Would you know if you struggle with stress or burn-out?
If you're lacking enthusiasm, feeling worn out, you may be suffering from stress or burn-out. But there are steps you can take to deal with them.
Probably most of us at some stage have experienced feeling unmotivated and unsure about our current jobs. But how do you know if it's a passing mood, or a sign that something needs to change? And indeed how do you decide what to change?
Stress is a general term for when demands exceed your ability to cope. Stress occurs when people are overwhelmed by external pressures such as a high work load, or are more susceptible to stressful circumstances because of personal problems or lack of resources to cope. Stress is different to burn-out, here's why:
Burn-out is a particular kind of stress where there are feelings of emotional exhaustion, and decreased motivation, along with losing the ability to be optimistic and care about your work anymore. The term originates from the image of a burnt out building, where all that is left is a shell that is no longer functioning effectively. It is caused by organisational dynamics (such as bureaucracy, lack of autonomy, high workload, and being unfairly treated).
The opposite of burn-out is engagement (enthusiasm, commitment, optimism, energy, involvement). Remember the feeling you had when you first started your job, and were ready to change the world?
Causes of burn-out:
- Work overload – too little time or a lack of resources.
- Lack of control – having little influence or autonomy.
- Insufficient rewards relative to the demands of the job - poor pay or lack of appreciation for a difficult job.
- Insufficient team cohesion – a busy work environment prevents opportunities for connectedness, knowing each other well, and having a laugh, which all contribute to job satisfaction.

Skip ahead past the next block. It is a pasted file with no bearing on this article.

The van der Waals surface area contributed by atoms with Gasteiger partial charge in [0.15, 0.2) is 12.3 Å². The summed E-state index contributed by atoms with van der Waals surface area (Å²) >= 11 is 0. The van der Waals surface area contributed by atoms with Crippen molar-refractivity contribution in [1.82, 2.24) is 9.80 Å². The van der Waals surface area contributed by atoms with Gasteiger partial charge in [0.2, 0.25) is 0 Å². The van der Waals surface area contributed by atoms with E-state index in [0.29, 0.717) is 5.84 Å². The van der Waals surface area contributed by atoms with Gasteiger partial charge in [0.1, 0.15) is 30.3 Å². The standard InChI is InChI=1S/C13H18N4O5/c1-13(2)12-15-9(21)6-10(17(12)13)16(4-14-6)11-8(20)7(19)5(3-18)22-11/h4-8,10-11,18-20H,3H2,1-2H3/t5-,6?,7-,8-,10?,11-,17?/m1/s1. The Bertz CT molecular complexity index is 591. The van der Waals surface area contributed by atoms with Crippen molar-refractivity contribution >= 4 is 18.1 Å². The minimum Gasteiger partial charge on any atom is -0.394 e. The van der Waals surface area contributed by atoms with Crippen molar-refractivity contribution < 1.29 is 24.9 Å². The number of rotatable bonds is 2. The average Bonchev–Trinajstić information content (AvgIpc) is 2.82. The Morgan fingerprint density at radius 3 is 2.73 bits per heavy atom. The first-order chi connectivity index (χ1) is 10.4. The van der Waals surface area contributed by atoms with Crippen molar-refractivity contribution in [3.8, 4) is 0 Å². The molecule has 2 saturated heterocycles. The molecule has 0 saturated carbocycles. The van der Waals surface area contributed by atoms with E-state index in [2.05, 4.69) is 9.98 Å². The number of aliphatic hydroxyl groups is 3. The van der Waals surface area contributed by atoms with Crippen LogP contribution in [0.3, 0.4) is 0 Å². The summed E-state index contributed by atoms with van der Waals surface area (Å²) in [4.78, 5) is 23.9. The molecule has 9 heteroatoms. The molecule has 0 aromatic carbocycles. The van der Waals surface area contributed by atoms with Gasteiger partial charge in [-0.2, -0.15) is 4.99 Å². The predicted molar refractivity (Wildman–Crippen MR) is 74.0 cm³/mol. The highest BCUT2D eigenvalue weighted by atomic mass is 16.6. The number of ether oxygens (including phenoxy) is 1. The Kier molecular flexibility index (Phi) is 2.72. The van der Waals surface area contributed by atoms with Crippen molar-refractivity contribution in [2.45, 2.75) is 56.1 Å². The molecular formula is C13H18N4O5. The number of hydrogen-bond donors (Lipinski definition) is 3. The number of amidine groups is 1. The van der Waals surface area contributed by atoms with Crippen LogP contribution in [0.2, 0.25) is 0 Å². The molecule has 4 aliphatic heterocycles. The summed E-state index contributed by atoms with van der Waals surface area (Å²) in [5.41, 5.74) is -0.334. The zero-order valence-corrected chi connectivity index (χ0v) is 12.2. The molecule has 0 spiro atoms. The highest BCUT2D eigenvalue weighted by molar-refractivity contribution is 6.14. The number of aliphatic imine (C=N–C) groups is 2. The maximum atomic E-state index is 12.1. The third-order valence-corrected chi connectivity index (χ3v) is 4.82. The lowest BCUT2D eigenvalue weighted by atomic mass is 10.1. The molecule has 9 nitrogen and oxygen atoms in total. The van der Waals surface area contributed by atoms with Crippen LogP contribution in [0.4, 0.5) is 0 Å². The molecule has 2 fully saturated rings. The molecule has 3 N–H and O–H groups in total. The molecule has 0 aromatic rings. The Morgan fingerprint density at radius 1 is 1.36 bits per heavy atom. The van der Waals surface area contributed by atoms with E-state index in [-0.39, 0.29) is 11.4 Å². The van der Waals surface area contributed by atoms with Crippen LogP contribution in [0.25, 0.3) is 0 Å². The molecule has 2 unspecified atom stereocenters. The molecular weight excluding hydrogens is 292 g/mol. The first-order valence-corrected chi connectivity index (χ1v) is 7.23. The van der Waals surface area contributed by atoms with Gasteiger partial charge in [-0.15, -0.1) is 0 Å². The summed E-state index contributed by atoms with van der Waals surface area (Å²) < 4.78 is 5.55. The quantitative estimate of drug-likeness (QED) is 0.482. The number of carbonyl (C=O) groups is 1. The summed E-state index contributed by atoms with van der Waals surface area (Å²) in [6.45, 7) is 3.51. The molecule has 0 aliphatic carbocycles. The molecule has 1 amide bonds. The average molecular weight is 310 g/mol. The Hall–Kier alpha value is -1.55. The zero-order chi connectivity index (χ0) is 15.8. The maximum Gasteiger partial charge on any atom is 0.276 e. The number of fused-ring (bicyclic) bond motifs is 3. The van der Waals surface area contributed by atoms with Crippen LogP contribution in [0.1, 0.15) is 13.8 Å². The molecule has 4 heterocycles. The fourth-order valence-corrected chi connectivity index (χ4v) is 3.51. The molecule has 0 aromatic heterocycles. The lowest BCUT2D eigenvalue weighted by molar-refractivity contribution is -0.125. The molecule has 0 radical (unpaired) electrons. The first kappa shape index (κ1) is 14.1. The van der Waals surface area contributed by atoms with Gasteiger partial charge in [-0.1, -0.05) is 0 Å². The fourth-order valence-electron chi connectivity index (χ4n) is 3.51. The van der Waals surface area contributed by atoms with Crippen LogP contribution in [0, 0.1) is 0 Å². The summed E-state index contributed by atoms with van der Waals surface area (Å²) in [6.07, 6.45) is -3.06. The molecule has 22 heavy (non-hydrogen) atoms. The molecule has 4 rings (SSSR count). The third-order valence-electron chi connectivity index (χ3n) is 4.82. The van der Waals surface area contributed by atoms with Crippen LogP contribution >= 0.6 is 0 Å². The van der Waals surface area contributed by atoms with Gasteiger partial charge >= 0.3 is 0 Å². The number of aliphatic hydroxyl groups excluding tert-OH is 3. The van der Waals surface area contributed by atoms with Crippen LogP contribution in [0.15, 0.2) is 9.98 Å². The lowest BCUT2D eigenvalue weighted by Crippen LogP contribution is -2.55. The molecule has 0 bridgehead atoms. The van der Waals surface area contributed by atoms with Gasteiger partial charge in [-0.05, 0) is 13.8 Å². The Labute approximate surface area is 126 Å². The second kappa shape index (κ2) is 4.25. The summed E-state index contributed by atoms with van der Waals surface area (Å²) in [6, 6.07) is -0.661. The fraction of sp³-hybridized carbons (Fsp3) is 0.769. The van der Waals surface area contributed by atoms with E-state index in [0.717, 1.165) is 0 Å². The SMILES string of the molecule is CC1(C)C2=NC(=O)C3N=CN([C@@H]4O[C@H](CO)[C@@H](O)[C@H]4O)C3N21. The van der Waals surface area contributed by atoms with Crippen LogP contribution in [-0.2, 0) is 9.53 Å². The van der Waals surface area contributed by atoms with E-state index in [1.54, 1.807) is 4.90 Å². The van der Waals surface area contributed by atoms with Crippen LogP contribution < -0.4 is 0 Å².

- Unequal or unfair treatment – if evaluations, promotions and benefits are not applied fairly, the organisation cannot be trusted by the employee.
- Conflict of values – if aspects of the job go against your ethics or values it can cause a lot of distress.
How bad is it? Stages of burn-out
- Idealisation: Having unrealistic expectations about work and how fulfilling or perfect it will be. No matter how good the job is, we all need relationships and a sense of meaning outside work. Work cannot fulfil those needs for us.
- Disillusionment and growing dissatisfaction: Cracks appear, the bubble is burst, and disenchantment with the job begins as inevitably the job cannot live up to expectations. For most of us, work is a mixed experience of good and bad; the hope is that it is good enough to be sustaining.
- Frustration dominates: Questioning systems and complaining; now you are easily irritated by bureaucracy, policies, and decisions you disagree with.
- Defensive withdrawal: Going through the motions, you begin to feel separate and not so loyal, and may have more sick leave. You develop a negative attitude towards work and don’t want to be there.
- Hopelessness: Resigned to not caring, no optimism, low morale, cynical.
Differentiating between stress and burn-out:
Who is most vulnerable?
Mostly burn-out is not down to personal or individual factors, but much more about the external stresses coming from the organisation - such as whether the work itself is rewarding, or traumatising, or boring, and how supportive the work environment is. However the following personal characteristics can make you more susceptible to burnout:
- Perfectionistic tendencies - getting easily upset when things are not ideal.
- Pessimistic view of yourself and the world i.e. a negative mindset, glass half empty.
- The need to be in control; reluctance to delegate to others.
- Achievement being your main goal in life.
- Younger people, (usually correlates with less experience).